Nau mai, haere mai, welcome to eyeCONTACT, a forum built to encourage art reviews and critical discussion about the visual culture of Aotearoa New Zealand. I'm John Hurrell its editor, a New Zealand writer, artist and curator. While Creative New Zealand and other supporters are generously paying me and other contributors to review exhibitions over the following year, all expressed opinions are entirely our own.

Sunday, November 30, 2008

Legitimate derision?

Brett Graham: Campaign Rooms
Two Rooms
27 November – 20 December 2008

Sometimes righteous anger is a great catalyst in stimulating the creation of interesting art that otherwise might never eventuate. This Brett Graham show is a sarcastic response to last year’s police ‘terrorist’ raids on the Tuhoe and Ruatoki communities. Most art lovers in Aotearoa probably feel Police Commissioner Howard Broad misjudged the situation appallingly, that most of the accused picked up in those raids are harmless - though we’ll know soon enough when the courts decide (the terrorism charges were dropped but not the arms ones). Anyway, in a gallery situation Graham seems to be preaching to the converted.

Though this is heavy-handed art without nuance, many of the seven works here shrewdly blend Maaori, Pasifika and Moorish motifs (or attire) to make an exciting hybrid. Through screenprints of weapons, a video installation, a stealth bomber covered with carved spirals, and Pasifika–based bomb casings, they ridicule global generalisations where the word ‘terror’ is used irresponsibly as a blanket condemnatory term, and unconnected groups are suddenly lumped together.

The most striking work is a video that refers to Joshua Reynolds’ painting of Omai, the Tahitian captured by Cook who was presented to George III and his court. The image is projected into a large cast bronze bowl of oil on the floor and shows him dressed in flowing Arabian garments seemingly from a pantomime (as was Reynolds’ intention), and wielding a tewhatewha is if issuing a challenge. The oil though is a rather clumsy attempt to contemporise the image, fit it into a modern global narrative. It’s not needed.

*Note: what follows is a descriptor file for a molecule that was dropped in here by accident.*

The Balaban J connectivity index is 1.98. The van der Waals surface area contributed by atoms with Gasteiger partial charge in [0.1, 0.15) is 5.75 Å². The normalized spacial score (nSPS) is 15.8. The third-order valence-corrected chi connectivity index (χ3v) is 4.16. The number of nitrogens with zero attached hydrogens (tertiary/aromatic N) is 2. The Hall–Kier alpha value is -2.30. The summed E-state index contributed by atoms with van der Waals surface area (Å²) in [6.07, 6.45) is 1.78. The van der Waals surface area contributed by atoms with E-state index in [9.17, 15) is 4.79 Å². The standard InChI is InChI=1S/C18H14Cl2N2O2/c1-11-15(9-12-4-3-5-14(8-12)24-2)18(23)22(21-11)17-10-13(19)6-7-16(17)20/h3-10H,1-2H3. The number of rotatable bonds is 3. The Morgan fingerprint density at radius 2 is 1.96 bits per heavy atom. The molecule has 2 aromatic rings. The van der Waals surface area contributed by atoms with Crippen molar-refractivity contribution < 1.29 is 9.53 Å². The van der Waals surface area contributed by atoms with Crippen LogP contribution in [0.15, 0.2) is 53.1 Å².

One work which doesn’t fit into the main theme at all is a sarcophagus of marble with a 3D image of the South Island carved into its lid. It seems to an act of mourning, implying perhaps that that under populated area is dying of neglect. Maybe it is a Tainui (Graham’s iwi) salutation to – or even dig at - Ngai Tahu?

In the mid-nineties Graham made a lot of elegant wooden sculpture, based on plant forms and coloured with pigment in the manner of Anish Kapoor. Now his work is more akin to Robert Jahnke in that is it is symbolic, not coloured, and openly political. It is also less formal, more figurative, and less poetic.

In this show it is the Omai video that stands out as a clever elaboration of Reynold’s painting and the extraordinary story that goes with it. With the sculpture, the tomb and the plane seem underdeveloped, as if they are the start of much more significant projects to come later. They seem too small, and like the beginnings of something yet to be explored.


maps said...

Hi John,

I defer to your art historical knowledge, but I don't quite agree with your assessment of this exhibition of Brett Graham's work.
I think you might be in danger of over-emphasising the material shortcomings of the pieces, and ignoring their conceptual richness.
In any case, I wrote my own response, which probably shows my biases:

John Hurrell said...

Readers,just paste in the url at the top and search, to read this blog.

Good to have a response.Thank you.